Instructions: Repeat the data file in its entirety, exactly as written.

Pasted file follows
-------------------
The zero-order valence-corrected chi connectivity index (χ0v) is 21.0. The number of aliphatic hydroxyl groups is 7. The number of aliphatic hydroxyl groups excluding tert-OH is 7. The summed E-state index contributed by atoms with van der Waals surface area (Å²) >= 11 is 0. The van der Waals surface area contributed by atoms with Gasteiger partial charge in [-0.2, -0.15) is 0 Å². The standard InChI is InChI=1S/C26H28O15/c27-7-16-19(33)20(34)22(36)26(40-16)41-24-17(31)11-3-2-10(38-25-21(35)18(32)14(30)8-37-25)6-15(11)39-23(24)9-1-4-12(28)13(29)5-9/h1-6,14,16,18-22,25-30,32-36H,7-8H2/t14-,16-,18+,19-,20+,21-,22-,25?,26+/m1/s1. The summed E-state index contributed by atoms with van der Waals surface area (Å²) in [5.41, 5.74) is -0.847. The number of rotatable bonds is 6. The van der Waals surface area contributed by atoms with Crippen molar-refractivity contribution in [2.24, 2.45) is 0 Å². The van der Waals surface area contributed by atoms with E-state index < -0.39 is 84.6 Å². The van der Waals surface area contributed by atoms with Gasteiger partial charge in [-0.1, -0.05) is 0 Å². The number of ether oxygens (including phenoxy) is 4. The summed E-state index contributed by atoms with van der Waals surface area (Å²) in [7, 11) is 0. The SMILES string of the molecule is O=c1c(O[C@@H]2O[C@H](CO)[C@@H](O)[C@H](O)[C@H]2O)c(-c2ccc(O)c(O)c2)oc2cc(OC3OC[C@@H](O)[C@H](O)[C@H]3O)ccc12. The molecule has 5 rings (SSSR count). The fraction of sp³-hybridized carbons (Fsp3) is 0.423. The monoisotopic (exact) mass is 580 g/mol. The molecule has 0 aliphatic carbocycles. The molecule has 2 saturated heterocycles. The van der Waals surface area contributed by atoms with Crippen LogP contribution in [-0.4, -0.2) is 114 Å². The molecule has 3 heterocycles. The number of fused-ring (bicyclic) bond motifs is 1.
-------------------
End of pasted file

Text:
The zero-order valence-corrected chi connectivity index (χ0v) is 21.0. The number of aliphatic hydroxyl groups is 7. The number of aliphatic hydroxyl groups excluding tert-OH is 7. The summed E-state index contributed by atoms with van der Waals surface area (Å²) >= 11 is 0. The van der Waals surface area contributed by atoms with Gasteiger partial charge in [-0.2, -0.15) is 0 Å². The standard InChI is InChI=1S/C26H28O15/c27-7-16-19(33)20(34)22(36)26(40-16)41-24-17(31)11-3-2-10(38-25-21(35)18(32)14(30)8-37-25)6-15(11)39-23(24)9-1-4-12(28)13(29)5-9/h1-6,14,16,18-22,25-30,32-36H,7-8H2/t14-,16-,18+,19-,20+,21-,22-,25?,26+/m1/s1. The summed E-state index contributed by atoms with van der Waals surface area (Å²) in [5.41, 5.74) is -0.847. The number of rotatable bonds is 6. The van der Waals surface area contributed by atoms with Crippen molar-refractivity contribution in [2.24, 2.45) is 0 Å². The van der Waals surface area contributed by atoms with E-state index < -0.39 is 84.6 Å². The van der Waals surface area contributed by atoms with Gasteiger partial charge in [-0.1, -0.05) is 0 Å². The number of ether oxygens (including phenoxy) is 4. The summed E-state index contributed by atoms with van der Waals surface area (Å²) in [7, 11) is 0. The SMILES string of the molecule is O=c1c(O[C@@H]2O[C@H](CO)[C@@H](O)[C@H](O)[C@H]2O)c(-c2ccc(O)c(O)c2)oc2cc(OC3OC[C@@H](O)[C@H](O)[C@H]3O)ccc12. The molecule has 5 rings (SSSR count). The fraction of sp³-hybridized carbons (Fsp3) is 0.423. The monoisotopic (exact) mass is 580 g/mol. The molecule has 0 aliphatic carbocycles. The molecule has 2 saturated heterocycles. The van der Waals surface area contributed by atoms with Crippen LogP contribution in [-0.4, -0.2) is 114 Å². The molecule has 3 heterocycles. The number of fused-ring (bicyclic) bond motifs is 1.